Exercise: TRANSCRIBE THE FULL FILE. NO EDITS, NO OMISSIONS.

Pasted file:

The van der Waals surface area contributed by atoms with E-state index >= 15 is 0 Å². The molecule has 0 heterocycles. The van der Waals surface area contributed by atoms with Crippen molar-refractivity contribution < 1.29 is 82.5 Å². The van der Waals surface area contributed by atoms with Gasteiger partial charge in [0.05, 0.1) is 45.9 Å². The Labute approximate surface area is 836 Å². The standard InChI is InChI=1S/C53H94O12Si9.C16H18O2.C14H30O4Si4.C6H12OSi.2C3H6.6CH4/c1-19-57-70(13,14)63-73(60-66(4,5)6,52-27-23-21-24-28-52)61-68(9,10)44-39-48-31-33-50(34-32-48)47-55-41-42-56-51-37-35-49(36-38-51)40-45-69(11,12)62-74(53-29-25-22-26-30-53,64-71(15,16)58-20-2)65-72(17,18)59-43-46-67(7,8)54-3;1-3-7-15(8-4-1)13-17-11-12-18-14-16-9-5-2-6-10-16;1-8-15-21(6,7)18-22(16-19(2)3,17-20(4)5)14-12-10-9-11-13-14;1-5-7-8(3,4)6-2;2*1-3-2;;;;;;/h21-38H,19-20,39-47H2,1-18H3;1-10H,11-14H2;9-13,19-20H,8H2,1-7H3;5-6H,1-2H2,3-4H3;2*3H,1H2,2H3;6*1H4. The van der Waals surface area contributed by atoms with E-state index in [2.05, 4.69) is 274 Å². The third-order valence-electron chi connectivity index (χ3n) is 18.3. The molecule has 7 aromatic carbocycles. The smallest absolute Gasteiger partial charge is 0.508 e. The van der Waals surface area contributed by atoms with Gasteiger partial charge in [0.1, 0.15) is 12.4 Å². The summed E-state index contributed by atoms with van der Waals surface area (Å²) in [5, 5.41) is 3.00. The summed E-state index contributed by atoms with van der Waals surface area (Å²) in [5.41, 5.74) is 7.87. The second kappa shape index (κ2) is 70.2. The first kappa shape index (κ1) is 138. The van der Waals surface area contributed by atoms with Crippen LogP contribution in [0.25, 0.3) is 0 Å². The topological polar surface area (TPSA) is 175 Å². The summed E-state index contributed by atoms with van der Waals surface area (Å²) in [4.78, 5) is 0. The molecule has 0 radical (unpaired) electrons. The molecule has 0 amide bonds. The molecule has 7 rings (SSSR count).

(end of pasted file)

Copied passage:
The van der Waals surface area contributed by atoms with E-state index >= 15 is 0 Å². The molecule has 0 heterocycles. The van der Waals surface area contributed by atoms with Crippen molar-refractivity contribution < 1.29 is 82.5 Å². The van der Waals surface area contributed by atoms with Gasteiger partial charge in [0.05, 0.1) is 45.9 Å². The Labute approximate surface area is 836 Å². The standard InChI is InChI=1S/C53H94O12Si9.C16H18O2.C14H30O4Si4.C6H12OSi.2C3H6.6CH4/c1-19-57-70(13,14)63-73(60-66(4,5)6,52-27-23-21-24-28-52)61-68(9,10)44-39-48-31-33-50(34-32-48)47-55-41-42-56-51-37-35-49(36-38-51)40-45-69(11,12)62-74(53-29-25-22-26-30-53,64-71(15,16)58-20-2)65-72(17,18)59-43-46-67(7,8)54-3;1-3-7-15(8-4-1)13-17-11-12-18-14-16-9-5-2-6-10-16;1-8-15-21(6,7)18-22(16-19(2)3,17-20(4)5)14-12-10-9-11-13-14;1-5-7-8(3,4)6-2;2*1-3-2;;;;;;/h21-38H,19-20,39-47H2,1-18H3;1-10H,11-14H2;9-13,19-20H,8H2,1-7H3;5-6H,1-2H2,3-4H3;2*3H,1H2,2H3;6*1H4. The van der Waals surface area contributed by atoms with E-state index in [2.05, 4.69) is 274 Å². The third-order valence-electron chi connectivity index (χ3n) is 18.3. The molecule has 7 aromatic carbocycles. The smallest absolute Gasteiger partial charge is 0.508 e. The van der Waals surface area contributed by atoms with Gasteiger partial charge in [0.1, 0.15) is 12.4 Å². The summed E-state index contributed by atoms with van der Waals surface area (Å²) in [5, 5.41) is 3.00. The summed E-state index contributed by atoms with van der Waals surface area (Å²) in [5.41, 5.74) is 7.87. The second kappa shape index (κ2) is 70.2. The first kappa shape index (κ1) is 138. The van der Waals surface area contributed by atoms with Crippen LogP contribution in [0.25, 0.3) is 0 Å². The topological polar surface area (TPSA) is 175 Å². The summed E-state index contributed by atoms with van der Waals surface area (Å²) in [4.78, 5) is 0. The molecule has 0 radical (unpaired) electrons. The molecule has 0 amide bonds. The molecule has 7 rings (SSSR count).